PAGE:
A snag in the river
Water, water everywhere and a lot of it for the US US Army Corps of Engineers to manipulate in flood control, channelization, harbor, and beach erosion projects. But, who should pay for it?
Although a great deal of money has been spent on waterworks projects, Congress has not authorized any new projects in nearly a decade. Much of the wrangling has centered on what share of the individual projects should be borne by local and state governments and what share should be put up by Uncle Sam.
A Senate supplemental appropriations bill, viewed as a compromise proposal, would have required a cost-sharing formula for funding corps projects. Under the formula, local sponsors would have been required to pay for 20 to 60 percent of harbor projects, 35 percent for irrigation and beach control, 25 to 35 percent for flood control and 50 percent of recreation and navigations projects.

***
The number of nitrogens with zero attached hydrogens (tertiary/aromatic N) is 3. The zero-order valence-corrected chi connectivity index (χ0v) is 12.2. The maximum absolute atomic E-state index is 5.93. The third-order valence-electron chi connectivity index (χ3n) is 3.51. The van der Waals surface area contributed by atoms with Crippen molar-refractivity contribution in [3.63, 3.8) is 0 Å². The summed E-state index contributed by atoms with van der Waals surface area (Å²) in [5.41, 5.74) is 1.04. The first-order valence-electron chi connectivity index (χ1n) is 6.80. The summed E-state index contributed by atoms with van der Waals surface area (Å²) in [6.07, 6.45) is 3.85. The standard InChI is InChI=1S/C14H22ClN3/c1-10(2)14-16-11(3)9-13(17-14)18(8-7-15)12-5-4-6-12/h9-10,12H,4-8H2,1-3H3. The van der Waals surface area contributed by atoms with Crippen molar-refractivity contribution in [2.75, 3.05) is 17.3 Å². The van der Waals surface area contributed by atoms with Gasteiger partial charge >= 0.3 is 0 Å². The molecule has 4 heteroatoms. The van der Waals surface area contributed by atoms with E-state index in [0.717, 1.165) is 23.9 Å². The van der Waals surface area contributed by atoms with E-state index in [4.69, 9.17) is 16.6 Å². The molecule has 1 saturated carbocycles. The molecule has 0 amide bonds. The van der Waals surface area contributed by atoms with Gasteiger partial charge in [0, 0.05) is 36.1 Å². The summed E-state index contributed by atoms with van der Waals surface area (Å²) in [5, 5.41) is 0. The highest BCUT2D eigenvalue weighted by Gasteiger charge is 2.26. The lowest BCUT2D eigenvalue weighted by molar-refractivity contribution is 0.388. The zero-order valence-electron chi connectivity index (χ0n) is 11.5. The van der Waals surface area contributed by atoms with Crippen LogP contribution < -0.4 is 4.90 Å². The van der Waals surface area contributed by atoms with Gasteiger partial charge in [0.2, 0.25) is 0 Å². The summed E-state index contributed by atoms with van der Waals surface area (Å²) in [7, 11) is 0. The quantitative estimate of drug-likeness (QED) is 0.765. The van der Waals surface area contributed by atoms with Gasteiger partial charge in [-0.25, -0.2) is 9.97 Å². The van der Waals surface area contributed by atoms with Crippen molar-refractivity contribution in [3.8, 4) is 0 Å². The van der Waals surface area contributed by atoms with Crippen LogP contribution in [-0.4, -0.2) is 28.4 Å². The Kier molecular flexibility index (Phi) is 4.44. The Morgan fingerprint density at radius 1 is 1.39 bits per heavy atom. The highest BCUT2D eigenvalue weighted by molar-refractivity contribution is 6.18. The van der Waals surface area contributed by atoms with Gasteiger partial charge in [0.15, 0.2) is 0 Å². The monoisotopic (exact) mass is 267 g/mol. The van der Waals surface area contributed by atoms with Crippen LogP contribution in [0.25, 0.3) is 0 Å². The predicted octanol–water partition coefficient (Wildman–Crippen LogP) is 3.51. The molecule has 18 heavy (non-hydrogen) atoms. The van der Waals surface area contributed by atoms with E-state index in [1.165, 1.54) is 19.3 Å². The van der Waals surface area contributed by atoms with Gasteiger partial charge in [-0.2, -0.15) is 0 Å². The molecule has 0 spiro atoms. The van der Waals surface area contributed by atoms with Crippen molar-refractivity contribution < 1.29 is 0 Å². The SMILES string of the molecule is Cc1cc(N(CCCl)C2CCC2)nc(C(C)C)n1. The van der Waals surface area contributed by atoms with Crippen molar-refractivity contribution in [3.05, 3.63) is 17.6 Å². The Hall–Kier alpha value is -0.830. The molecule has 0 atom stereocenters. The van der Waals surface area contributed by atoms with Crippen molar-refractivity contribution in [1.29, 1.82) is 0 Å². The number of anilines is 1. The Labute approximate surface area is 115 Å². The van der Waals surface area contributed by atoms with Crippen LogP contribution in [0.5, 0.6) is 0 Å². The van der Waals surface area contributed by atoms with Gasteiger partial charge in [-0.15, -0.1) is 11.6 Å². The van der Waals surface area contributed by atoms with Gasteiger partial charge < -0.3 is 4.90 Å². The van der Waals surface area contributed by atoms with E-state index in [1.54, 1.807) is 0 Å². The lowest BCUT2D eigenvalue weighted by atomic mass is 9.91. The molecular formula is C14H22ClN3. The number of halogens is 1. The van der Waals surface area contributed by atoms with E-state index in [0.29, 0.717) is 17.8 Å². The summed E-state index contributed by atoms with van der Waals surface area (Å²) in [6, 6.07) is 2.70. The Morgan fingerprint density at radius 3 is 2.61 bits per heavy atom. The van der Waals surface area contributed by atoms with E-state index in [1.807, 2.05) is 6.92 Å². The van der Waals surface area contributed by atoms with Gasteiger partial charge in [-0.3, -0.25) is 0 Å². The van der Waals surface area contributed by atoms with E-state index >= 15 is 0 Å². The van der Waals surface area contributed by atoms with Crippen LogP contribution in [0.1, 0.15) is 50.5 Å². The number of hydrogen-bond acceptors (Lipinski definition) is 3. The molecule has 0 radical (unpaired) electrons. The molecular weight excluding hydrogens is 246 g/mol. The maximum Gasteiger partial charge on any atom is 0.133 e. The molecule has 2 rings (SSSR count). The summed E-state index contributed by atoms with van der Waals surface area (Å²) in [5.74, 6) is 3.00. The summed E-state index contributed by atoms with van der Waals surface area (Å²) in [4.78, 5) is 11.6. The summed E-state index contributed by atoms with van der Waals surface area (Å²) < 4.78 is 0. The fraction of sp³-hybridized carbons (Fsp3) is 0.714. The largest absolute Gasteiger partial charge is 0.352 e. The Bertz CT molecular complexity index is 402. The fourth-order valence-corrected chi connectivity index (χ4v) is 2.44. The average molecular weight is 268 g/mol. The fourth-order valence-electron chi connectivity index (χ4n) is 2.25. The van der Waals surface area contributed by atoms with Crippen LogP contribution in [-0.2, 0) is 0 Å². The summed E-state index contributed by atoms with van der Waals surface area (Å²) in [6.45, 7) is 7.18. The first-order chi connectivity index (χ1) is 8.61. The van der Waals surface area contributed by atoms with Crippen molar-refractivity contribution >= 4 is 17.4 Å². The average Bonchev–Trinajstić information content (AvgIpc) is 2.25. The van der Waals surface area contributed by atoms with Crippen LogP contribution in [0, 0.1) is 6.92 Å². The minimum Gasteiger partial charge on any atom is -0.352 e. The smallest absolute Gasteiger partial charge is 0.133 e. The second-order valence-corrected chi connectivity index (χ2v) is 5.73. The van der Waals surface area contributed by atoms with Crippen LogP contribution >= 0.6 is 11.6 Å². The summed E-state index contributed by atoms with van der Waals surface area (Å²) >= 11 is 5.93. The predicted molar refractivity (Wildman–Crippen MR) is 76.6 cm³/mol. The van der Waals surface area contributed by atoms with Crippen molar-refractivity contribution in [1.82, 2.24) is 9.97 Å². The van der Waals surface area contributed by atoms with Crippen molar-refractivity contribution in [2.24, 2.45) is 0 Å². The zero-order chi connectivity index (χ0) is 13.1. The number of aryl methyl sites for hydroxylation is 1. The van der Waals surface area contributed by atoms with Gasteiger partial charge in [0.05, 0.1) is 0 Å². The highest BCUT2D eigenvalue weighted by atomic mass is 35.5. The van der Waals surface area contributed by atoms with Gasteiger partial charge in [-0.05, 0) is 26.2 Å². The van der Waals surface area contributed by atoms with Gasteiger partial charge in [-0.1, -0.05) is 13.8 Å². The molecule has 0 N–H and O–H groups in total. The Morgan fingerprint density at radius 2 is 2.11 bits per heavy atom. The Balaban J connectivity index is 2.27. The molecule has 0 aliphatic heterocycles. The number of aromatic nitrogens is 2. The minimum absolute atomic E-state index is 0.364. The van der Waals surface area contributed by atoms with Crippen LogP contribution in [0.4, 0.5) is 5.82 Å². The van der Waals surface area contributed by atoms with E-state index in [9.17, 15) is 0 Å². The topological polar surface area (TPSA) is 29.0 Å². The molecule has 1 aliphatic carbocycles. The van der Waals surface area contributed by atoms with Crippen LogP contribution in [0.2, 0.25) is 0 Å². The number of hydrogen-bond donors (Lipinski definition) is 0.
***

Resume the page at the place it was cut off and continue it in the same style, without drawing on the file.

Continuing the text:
The measure hit a sand bar along the way to passage in the personage of Rep. Jamie Whitten (D) of Mississippi, who heads the House Appropriations Committee and presides over Mississippi River and Tributaries, a massive flood control project originally authorized after the 1927 Mississippi flood. During the recent congressional debate over cost sharing, Whitten fought to exempt projects in seven states along the Mississippi.
The waterworks issue was not fully resolved as of the recess.
There is no equity among regions of the country or individual states when it comes to spending for waterworks projects. According to Rep. Bob Edgar (D) of Pennsylvania, chairman of the House Public Works Water Resources Subcommittee, his state was targeted for $17.2 million in projects vs. spending $735.6 million as proposed for Louisiana.
Whitten, however, has something of a point when he argues that waterworks projects should be a national responsibility since 40 percent of the nation drains into the Mississippi River.
One reason why state and local governments should share in the cost of corps projects is that mandating a local burden will provide a test of how badly such projects are really wanted and needed at the local level. -- Indianapolis News